Cecil, who blew a save in Pittsburgh Sunday before gaining one on Monday here, isn’t blameless in this post-game critique.

Discussing the 1-2 pitch to Flores, Matheny said, “If he bounces it there, I think we’ve got an out.”

And Cecil said, “obviously,” he should have thrown the pitch in the dirt when ahead in the count. He said he had thrown a good knuckle curve earlier. “I made a mistake to try to make it better,” he said.

Spinning on the Cardinals’ revolving closer wheel, Seung Hwan Oh, Cecil and Rosenthal all have walked off losers in the ninth inning on this journey from Pittsburgh, where the Cardinals got the Pirates back in the race, and then here, where the Mets aren’t even in a race.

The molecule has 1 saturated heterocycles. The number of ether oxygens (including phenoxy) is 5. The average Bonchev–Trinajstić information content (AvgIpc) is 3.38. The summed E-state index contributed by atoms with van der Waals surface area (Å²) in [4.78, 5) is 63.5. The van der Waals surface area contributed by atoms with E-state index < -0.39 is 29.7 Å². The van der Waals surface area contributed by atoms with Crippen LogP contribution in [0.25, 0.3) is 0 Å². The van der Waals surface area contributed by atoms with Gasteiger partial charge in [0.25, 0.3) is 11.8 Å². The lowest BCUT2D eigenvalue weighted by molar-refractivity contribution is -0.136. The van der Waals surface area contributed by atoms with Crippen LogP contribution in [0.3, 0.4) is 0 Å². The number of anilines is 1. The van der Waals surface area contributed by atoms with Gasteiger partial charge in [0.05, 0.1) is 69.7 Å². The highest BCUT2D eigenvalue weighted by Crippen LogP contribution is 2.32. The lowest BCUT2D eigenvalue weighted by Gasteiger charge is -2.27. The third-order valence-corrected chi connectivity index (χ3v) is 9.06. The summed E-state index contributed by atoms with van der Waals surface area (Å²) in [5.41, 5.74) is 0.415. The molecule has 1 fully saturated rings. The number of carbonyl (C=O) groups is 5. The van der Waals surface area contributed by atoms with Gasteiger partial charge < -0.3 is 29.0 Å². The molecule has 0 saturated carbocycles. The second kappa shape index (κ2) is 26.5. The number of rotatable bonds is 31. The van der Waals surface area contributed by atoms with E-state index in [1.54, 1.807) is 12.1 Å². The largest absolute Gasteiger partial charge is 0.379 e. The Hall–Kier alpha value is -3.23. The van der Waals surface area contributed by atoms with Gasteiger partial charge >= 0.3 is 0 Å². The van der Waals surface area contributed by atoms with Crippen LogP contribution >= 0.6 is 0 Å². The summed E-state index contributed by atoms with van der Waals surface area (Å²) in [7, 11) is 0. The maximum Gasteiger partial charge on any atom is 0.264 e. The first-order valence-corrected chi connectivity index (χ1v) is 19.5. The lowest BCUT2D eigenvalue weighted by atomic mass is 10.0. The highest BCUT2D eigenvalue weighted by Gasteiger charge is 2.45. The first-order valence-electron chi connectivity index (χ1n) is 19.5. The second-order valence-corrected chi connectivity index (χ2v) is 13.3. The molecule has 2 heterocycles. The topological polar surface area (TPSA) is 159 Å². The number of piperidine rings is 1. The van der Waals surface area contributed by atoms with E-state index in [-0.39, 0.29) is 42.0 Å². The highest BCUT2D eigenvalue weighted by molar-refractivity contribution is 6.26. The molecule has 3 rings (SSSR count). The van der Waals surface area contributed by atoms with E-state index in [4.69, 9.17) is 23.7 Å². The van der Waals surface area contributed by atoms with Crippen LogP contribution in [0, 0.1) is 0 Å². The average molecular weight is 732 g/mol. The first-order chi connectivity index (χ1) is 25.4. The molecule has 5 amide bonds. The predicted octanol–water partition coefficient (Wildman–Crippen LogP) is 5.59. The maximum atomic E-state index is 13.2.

“We’ve got to put those (games) away,” said Matheny.

Sixty-seven games remain. “We’ve just got to focus on fundamentals, making better pitches,” Cecil said. “Hitting, fielding, everything has got to be better.”

That’s what the Cardinals’ players and staff have been saying for four months now, with little improvement in some areas. “I would have to agree,” Cecil said.

Pham, who has been one of the “go-to” players in the clubhouse now that he has established himself, was strangely quiet Thursday. “I was always told, ‘If you have nothing nice to say, then don’t say anything at all,’’’ said Pham.

“I have nothing nice to say.”